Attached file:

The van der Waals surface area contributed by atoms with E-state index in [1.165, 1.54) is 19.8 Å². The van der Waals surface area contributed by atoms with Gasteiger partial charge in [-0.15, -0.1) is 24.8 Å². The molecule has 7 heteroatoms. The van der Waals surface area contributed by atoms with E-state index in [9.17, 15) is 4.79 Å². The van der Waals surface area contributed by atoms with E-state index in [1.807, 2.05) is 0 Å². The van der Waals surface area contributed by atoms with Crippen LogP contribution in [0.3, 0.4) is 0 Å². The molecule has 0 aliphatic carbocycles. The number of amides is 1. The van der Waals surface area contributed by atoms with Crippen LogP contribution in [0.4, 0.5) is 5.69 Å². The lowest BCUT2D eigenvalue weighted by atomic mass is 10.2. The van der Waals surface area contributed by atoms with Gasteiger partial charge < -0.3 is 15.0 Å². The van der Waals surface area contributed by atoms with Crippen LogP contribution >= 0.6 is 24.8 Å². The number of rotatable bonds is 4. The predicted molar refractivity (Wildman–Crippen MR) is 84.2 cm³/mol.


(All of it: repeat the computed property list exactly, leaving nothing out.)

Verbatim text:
The van der Waals surface area contributed by atoms with E-state index in [1.165, 1.54) is 19.8 Å². The van der Waals surface area contributed by atoms with Gasteiger partial charge in [-0.15, -0.1) is 24.8 Å². The molecule has 7 heteroatoms. The van der Waals surface area contributed by atoms with E-state index in [9.17, 15) is 4.79 Å². The van der Waals surface area contributed by atoms with E-state index in [1.807, 2.05) is 0 Å². The van der Waals surface area contributed by atoms with Crippen LogP contribution in [0.3, 0.4) is 0 Å². The molecule has 0 aliphatic carbocycles. The number of amides is 1. The van der Waals surface area contributed by atoms with Crippen LogP contribution in [0.4, 0.5) is 5.69 Å². The lowest BCUT2D eigenvalue weighted by atomic mass is 10.2. The van der Waals surface area contributed by atoms with Gasteiger partial charge < -0.3 is 15.0 Å². The van der Waals surface area contributed by atoms with Crippen LogP contribution >= 0.6 is 24.8 Å². The number of rotatable bonds is 4. The predicted molar refractivity (Wildman–Crippen MR) is 84.2 cm³/mol.